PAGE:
Their combined rate of service and return games won on grass over their career is eerily similar — just over one percentage point — but Goffin’s 2019 form has been slightly more impressive.

He defeated Matteo Berrettini, Alexander Zverev, and Guido Pella at the Halle Open and was the only player other than Dominic Thiem to take a set-off of Rafa Nadal at the French Open.

Verdasco defeated British No. 1 Kyle Edmund in the second round of Wimbledon, and he recorded wins during the clay season over Khachanov (twice) and Dominic Thiem.

Goffin is the slightly more accurate hitter and the younger man — and I expect him to get through here in a grueling four or five-set battle —  but I don’t think I’ll be betting on this one as it can go many different directions.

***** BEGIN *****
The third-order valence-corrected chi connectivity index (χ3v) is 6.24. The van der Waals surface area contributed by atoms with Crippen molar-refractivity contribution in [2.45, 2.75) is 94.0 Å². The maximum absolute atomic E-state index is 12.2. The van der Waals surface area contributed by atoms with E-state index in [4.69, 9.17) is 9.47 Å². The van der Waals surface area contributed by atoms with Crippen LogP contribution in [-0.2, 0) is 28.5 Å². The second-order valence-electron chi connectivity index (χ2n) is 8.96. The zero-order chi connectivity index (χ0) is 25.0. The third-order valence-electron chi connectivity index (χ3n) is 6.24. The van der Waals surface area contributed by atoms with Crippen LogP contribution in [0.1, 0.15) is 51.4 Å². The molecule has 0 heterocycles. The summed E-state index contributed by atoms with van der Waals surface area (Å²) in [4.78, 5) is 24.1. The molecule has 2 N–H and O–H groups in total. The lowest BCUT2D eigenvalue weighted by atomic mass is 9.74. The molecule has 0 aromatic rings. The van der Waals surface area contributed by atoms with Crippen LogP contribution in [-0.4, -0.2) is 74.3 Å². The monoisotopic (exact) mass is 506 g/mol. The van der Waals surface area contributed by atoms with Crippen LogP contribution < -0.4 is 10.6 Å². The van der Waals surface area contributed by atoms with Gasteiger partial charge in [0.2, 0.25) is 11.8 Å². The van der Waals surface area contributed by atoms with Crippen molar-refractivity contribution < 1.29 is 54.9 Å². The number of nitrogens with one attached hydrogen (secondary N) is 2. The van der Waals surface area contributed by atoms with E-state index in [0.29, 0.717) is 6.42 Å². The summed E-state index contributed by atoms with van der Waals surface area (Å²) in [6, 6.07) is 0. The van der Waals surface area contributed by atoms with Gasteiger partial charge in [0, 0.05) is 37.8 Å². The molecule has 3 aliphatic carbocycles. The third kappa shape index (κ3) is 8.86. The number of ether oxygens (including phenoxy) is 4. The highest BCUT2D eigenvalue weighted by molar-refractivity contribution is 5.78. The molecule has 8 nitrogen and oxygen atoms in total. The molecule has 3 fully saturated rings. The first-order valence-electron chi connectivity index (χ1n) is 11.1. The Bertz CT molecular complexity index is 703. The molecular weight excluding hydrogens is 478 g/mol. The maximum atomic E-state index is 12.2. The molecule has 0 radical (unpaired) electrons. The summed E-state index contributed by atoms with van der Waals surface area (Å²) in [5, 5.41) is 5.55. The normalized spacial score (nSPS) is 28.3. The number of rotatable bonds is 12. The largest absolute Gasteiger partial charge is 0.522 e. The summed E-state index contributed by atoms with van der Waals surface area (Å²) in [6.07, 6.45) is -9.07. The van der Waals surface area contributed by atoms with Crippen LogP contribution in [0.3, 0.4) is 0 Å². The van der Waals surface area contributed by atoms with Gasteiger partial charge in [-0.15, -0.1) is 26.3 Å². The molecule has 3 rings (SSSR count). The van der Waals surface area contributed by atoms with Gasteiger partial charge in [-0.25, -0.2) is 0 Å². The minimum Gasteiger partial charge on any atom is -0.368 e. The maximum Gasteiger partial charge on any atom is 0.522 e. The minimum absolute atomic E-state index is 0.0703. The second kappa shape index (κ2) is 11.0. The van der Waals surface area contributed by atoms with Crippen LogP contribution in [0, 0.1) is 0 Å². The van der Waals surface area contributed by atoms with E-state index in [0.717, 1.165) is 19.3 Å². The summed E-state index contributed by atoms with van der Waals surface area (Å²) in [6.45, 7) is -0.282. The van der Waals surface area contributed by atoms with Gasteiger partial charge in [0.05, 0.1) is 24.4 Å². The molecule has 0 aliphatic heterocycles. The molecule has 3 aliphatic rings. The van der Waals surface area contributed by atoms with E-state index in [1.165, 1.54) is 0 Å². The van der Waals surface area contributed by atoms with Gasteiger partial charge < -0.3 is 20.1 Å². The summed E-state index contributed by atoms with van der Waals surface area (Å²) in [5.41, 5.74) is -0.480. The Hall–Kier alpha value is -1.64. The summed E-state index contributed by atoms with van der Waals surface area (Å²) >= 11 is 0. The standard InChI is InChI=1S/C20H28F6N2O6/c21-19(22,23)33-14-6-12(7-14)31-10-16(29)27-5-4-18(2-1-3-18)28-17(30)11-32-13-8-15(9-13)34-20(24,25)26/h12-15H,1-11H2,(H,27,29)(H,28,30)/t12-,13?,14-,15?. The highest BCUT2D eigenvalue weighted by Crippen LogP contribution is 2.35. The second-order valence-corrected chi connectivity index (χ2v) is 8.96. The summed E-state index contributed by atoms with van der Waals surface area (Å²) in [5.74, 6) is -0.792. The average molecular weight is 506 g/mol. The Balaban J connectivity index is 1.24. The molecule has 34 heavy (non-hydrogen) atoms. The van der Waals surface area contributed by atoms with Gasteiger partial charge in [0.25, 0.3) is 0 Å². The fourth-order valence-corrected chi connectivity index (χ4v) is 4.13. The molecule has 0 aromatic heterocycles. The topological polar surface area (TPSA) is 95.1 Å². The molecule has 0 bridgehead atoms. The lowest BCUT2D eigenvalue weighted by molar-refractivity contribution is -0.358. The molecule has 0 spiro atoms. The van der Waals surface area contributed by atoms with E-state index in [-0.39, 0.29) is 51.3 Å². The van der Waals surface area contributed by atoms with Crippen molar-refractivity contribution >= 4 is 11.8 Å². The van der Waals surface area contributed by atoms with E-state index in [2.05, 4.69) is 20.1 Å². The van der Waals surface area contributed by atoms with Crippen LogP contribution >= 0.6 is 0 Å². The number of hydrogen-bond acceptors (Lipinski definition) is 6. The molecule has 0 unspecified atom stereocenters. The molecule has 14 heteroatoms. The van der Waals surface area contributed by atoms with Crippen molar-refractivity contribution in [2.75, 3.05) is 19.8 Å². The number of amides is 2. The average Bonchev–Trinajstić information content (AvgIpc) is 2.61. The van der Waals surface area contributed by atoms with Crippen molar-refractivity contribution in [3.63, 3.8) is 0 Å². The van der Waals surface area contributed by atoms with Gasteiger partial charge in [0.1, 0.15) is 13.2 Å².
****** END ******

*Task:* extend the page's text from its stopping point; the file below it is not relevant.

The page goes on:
Sam Querrey (-500) vs. Tennys Sandgren

These two Americans have never met, but it’s hard to imagine Sandgren getting by Querrey in this matchup. By the metrics, Sandgren has won fewer first-service points than all but one player remaining in the draw, and he also has the lowest combined career rate of service games won + return games won on the grass.

Meanwhile, Querrey has been hitting winners all over the court and dominating with his serve. He’s won three out of the four tiebreaks that he’s played, and his wins over Dominic Thiem, Andrey Rublev, and John Milman were each more demanding tests than he made them look.

Querrey also has the edge in experience, with a career 57-48 record in majors compared to 8-8 for Sandgren. I’ll back the player who has made the quarterfinals at Wimbledon for two out of the past three years and use Querrey in a parlay.

Joao Sousa vs. Rafael Nadal (-3900)

Sousa must feel lucky to be here, as he has saved 30 of the 37 break points that he has faced in this tournament, and he’s winning less than 70% of his first service points.